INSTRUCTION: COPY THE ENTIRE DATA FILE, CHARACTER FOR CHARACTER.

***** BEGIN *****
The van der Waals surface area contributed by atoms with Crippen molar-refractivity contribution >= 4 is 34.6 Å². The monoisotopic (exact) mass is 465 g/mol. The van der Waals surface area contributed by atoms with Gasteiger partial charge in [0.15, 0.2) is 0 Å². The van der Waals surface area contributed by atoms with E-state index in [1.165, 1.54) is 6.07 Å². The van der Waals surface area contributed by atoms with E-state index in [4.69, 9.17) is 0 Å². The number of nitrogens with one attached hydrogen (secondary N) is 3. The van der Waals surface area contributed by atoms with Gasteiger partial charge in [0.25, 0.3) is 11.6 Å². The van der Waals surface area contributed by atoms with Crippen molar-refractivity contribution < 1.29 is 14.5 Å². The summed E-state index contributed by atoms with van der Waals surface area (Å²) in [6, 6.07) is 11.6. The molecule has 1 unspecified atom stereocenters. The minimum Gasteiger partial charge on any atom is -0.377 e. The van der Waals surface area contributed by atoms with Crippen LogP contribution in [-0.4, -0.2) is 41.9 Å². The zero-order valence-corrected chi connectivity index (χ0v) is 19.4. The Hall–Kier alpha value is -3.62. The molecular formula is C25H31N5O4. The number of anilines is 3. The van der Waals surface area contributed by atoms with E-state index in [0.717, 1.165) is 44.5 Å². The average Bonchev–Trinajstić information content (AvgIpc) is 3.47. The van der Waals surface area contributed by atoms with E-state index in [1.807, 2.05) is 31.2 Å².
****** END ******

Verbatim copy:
The van der Waals surface area contributed by atoms with Crippen molar-refractivity contribution >= 4 is 34.6 Å². The monoisotopic (exact) mass is 465 g/mol. The van der Waals surface area contributed by atoms with Gasteiger partial charge in [0.15, 0.2) is 0 Å². The van der Waals surface area contributed by atoms with E-state index in [1.165, 1.54) is 6.07 Å². The van der Waals surface area contributed by atoms with E-state index in [4.69, 9.17) is 0 Å². The number of nitrogens with one attached hydrogen (secondary N) is 3. The van der Waals surface area contributed by atoms with Gasteiger partial charge in [0.25, 0.3) is 11.6 Å². The van der Waals surface area contributed by atoms with Crippen molar-refractivity contribution < 1.29 is 14.5 Å². The summed E-state index contributed by atoms with van der Waals surface area (Å²) in [6, 6.07) is 11.6. The molecule has 1 unspecified atom stereocenters. The minimum Gasteiger partial charge on any atom is -0.377 e. The van der Waals surface area contributed by atoms with Crippen LogP contribution in [-0.4, -0.2) is 41.9 Å². The zero-order valence-corrected chi connectivity index (χ0v) is 19.4. The Hall–Kier alpha value is -3.62. The molecular formula is C25H31N5O4. The number of anilines is 3. The van der Waals surface area contributed by atoms with E-state index in [0.717, 1.165) is 44.5 Å². The average Bonchev–Trinajstić information content (AvgIpc) is 3.47. The van der Waals surface area contributed by atoms with E-state index in [1.807, 2.05) is 31.2 Å².